Sunday, September 23, 2012

Who Is The Greatest? An Embarrassing Debate


Mark 9: 33-34: They came to Capernaum. When he was in the house, he asked them, “What were you arguing about on the road?” But they kept quiet because on the way they had argued about who was the greatest.

Peter, James, and John had just been at the Transfiguration. The other disciples hadn’t been able to cast out a demon while they were gone. Now they’re on the road traveling by foot and Jesus is out of  earshot. Among themselves they argue about who is the greatest. What was that argument like?

Peter, James, and John have a secret to keep. Jesus told them not to reveal the marvel they saw yet, but it was so incredible that they must have been brimming with excitement. Perhaps James said something like, “Man, we are so much more in the loop than you guys. You couldn’t even cast out that demon. We’re better than you guys.”

And then maybe Peter said, “Right, and of the three of us I am the leader. After all, I was the first to proclaim Jesus as the Messiah.”

Maybe Judas says, “No way, I’m the most important one. He trusts me to take care of the money.”

And then Simon the Zealot might have said, “Yeah, well, money’s not as important as politics and I understand this whole political situation better than you all.”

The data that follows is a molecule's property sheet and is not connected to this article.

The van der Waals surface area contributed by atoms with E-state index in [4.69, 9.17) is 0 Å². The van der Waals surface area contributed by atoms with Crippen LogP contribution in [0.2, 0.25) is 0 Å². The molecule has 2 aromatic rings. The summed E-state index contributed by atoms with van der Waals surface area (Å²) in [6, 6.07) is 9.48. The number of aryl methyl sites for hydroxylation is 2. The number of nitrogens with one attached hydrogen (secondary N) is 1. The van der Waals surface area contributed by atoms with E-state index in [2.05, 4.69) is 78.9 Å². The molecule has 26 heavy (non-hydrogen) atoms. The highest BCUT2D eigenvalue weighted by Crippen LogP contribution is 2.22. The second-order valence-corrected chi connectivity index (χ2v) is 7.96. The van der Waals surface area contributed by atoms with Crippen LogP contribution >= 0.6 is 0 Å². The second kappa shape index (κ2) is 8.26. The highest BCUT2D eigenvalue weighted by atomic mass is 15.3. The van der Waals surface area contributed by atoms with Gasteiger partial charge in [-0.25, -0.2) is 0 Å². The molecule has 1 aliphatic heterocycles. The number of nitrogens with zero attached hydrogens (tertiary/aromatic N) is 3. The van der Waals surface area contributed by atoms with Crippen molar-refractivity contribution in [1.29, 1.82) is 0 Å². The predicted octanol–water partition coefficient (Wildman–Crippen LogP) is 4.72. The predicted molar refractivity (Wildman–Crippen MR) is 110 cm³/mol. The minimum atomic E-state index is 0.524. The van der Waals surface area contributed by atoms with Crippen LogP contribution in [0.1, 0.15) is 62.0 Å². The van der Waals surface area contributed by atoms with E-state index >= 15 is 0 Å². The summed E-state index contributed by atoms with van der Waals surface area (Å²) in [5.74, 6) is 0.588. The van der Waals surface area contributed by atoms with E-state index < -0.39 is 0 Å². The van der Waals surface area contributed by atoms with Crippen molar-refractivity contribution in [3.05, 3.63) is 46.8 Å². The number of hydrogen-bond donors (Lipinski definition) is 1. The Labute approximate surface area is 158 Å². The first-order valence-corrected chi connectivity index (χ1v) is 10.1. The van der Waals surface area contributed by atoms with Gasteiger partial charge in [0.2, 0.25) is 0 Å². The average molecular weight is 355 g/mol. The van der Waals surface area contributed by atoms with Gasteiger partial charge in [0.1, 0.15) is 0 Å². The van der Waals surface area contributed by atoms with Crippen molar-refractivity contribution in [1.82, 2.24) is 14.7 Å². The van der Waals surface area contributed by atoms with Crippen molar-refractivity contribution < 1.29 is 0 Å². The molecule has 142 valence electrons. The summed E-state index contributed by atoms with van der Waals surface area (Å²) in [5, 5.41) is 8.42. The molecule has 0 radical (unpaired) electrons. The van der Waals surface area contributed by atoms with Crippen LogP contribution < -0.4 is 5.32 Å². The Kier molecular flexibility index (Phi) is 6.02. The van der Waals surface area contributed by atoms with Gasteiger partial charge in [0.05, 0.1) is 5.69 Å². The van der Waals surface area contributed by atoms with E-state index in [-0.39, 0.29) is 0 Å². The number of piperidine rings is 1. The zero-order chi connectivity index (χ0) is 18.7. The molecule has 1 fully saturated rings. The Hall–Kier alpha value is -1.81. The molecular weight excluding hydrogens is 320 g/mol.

Maybe Nathaniel (Bartholomew) says, “Hey, hey, wait a minute, let’s not get political. If you want to name names then I’m the greatest. After all I’m the only one of us who is descended from royal blood as my name indicates: Bar-talmei, son of Talmei, king of Geshur.”

Then perhaps John says, “Hold it right there! We were among the first to follow Him. We have been with Him longer than the rest.”

And Peter agrees, “Right, and he got in my boat first.”

Then Andrew interrupts with, “Uh, hold on, brother! I introduced you to Jesus. If it weren’t for me, you’d still be fishing.”

“Yeah, well,” Peter says, “why didn’t he give you a new name? I’m obviously his favorite.”

And so the argument may have gone with Philip and Matthew and Thomas and the others joining in, too, but later, when Jesus asked them what they had been arguing about they got very quiet. Embarrassed, no doubt.

Mark 9: 35: Sitting down, Jesus called the Twelve and said, “If anyone wants to be first, he must be the very last, and the servant of all.”

Wow! He did not rebuke them for their desire to be first. Success is a good thing, but to be first you must be last and the servant of all. What does that mean to you?